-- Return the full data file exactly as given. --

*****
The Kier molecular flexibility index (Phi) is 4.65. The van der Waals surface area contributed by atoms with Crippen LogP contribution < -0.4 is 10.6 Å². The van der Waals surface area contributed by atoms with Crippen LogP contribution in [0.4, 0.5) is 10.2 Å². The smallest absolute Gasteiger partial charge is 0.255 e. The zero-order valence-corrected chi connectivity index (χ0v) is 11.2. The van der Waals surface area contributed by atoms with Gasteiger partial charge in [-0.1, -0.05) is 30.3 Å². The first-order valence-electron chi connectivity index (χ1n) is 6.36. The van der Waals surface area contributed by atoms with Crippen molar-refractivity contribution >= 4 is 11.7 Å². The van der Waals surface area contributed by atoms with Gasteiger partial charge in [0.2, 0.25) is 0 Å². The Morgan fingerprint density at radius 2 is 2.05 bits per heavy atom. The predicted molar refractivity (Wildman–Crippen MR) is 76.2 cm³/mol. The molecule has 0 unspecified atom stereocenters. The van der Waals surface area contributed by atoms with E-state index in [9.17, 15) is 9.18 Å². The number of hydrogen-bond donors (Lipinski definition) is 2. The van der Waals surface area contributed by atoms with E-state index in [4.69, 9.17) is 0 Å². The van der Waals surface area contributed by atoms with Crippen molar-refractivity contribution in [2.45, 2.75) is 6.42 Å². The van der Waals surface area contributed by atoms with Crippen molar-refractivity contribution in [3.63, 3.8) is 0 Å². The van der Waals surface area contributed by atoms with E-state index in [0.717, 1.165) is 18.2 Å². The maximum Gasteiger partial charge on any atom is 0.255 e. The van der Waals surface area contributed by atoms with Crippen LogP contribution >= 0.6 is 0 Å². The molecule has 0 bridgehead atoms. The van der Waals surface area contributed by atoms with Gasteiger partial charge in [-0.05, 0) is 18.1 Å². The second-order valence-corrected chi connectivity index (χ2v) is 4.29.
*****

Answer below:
The Kier molecular flexibility index (Phi) is 4.65. The van der Waals surface area contributed by atoms with Crippen LogP contribution < -0.4 is 10.6 Å². The van der Waals surface area contributed by atoms with Crippen LogP contribution in [0.4, 0.5) is 10.2 Å². The smallest absolute Gasteiger partial charge is 0.255 e. The zero-order valence-corrected chi connectivity index (χ0v) is 11.2. The van der Waals surface area contributed by atoms with Gasteiger partial charge in [-0.1, -0.05) is 30.3 Å². The first-order valence-electron chi connectivity index (χ1n) is 6.36. The van der Waals surface area contributed by atoms with Crippen molar-refractivity contribution >= 4 is 11.7 Å². The van der Waals surface area contributed by atoms with Gasteiger partial charge in [0.2, 0.25) is 0 Å². The Morgan fingerprint density at radius 2 is 2.05 bits per heavy atom. The predicted molar refractivity (Wildman–Crippen MR) is 76.2 cm³/mol. The molecule has 0 unspecified atom stereocenters. The van der Waals surface area contributed by atoms with E-state index in [9.17, 15) is 9.18 Å². The number of hydrogen-bond donors (Lipinski definition) is 2. The van der Waals surface area contributed by atoms with E-state index in [4.69, 9.17) is 0 Å². The van der Waals surface area contributed by atoms with Crippen molar-refractivity contribution in [2.45, 2.75) is 6.42 Å². The van der Waals surface area contributed by atoms with Crippen molar-refractivity contribution in [3.63, 3.8) is 0 Å². The van der Waals surface area contributed by atoms with E-state index in [0.717, 1.165) is 18.2 Å². The maximum Gasteiger partial charge on any atom is 0.255 e. The van der Waals surface area contributed by atoms with Crippen LogP contribution >= 0.6 is 0 Å². The molecule has 0 bridgehead atoms. The van der Waals surface area contributed by atoms with Gasteiger partial charge in [-0.05, 0) is 18.1 Å². The second-order valence-corrected chi connectivity index (χ2v) is 4.29.